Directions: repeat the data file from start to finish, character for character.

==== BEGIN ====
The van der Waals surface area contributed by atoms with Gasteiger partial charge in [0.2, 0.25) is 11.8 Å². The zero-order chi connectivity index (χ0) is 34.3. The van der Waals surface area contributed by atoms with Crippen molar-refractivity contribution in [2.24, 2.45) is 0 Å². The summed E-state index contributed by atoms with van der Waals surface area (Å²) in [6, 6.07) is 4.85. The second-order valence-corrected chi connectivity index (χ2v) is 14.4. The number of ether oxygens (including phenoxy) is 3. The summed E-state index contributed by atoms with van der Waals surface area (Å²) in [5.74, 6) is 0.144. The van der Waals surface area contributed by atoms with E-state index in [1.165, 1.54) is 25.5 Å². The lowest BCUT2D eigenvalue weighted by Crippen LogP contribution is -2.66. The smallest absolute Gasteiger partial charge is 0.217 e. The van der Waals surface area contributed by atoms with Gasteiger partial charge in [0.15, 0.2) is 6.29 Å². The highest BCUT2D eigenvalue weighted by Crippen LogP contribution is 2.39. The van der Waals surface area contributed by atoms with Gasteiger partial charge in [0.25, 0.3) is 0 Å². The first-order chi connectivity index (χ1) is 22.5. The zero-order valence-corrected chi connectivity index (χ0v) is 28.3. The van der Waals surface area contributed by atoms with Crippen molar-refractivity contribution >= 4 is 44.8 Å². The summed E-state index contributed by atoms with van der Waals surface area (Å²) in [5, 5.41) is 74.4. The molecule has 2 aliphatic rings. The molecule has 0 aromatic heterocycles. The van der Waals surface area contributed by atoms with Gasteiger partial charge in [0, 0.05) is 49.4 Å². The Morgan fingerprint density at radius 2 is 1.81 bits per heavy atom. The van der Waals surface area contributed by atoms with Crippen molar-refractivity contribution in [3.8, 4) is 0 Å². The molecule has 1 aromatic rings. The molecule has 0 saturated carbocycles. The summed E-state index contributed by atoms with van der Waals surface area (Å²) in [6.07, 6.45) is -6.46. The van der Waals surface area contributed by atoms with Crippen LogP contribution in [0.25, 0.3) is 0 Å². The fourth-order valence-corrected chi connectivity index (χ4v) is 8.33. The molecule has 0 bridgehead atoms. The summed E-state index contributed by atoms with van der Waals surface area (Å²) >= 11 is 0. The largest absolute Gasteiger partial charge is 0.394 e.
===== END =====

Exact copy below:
The van der Waals surface area contributed by atoms with Gasteiger partial charge in [0.2, 0.25) is 11.8 Å². The zero-order chi connectivity index (χ0) is 34.3. The van der Waals surface area contributed by atoms with Crippen molar-refractivity contribution in [2.24, 2.45) is 0 Å². The summed E-state index contributed by atoms with van der Waals surface area (Å²) in [6, 6.07) is 4.85. The second-order valence-corrected chi connectivity index (χ2v) is 14.4. The number of ether oxygens (including phenoxy) is 3. The summed E-state index contributed by atoms with van der Waals surface area (Å²) in [5.74, 6) is 0.144. The van der Waals surface area contributed by atoms with E-state index in [1.165, 1.54) is 25.5 Å². The lowest BCUT2D eigenvalue weighted by Crippen LogP contribution is -2.66. The smallest absolute Gasteiger partial charge is 0.217 e. The van der Waals surface area contributed by atoms with Gasteiger partial charge in [0.15, 0.2) is 6.29 Å². The highest BCUT2D eigenvalue weighted by Crippen LogP contribution is 2.39. The van der Waals surface area contributed by atoms with Gasteiger partial charge in [0.25, 0.3) is 0 Å². The first-order chi connectivity index (χ1) is 22.5. The zero-order valence-corrected chi connectivity index (χ0v) is 28.3. The van der Waals surface area contributed by atoms with Crippen molar-refractivity contribution >= 4 is 44.8 Å². The summed E-state index contributed by atoms with van der Waals surface area (Å²) in [5, 5.41) is 74.4. The molecule has 2 aliphatic rings. The molecule has 0 aromatic heterocycles. The van der Waals surface area contributed by atoms with Gasteiger partial charge in [0, 0.05) is 49.4 Å². The Morgan fingerprint density at radius 2 is 1.81 bits per heavy atom. The van der Waals surface area contributed by atoms with Crippen molar-refractivity contribution in [3.8, 4) is 0 Å². The molecule has 1 aromatic rings. The molecule has 0 saturated carbocycles. The summed E-state index contributed by atoms with van der Waals surface area (Å²) in [6.07, 6.45) is -6.46. The van der Waals surface area contributed by atoms with Crippen LogP contribution in [0.25, 0.3) is 0 Å². The fourth-order valence-corrected chi connectivity index (χ4v) is 8.33. The molecule has 0 bridgehead atoms. The summed E-state index contributed by atoms with van der Waals surface area (Å²) >= 11 is 0. The largest absolute Gasteiger partial charge is 0.394 e.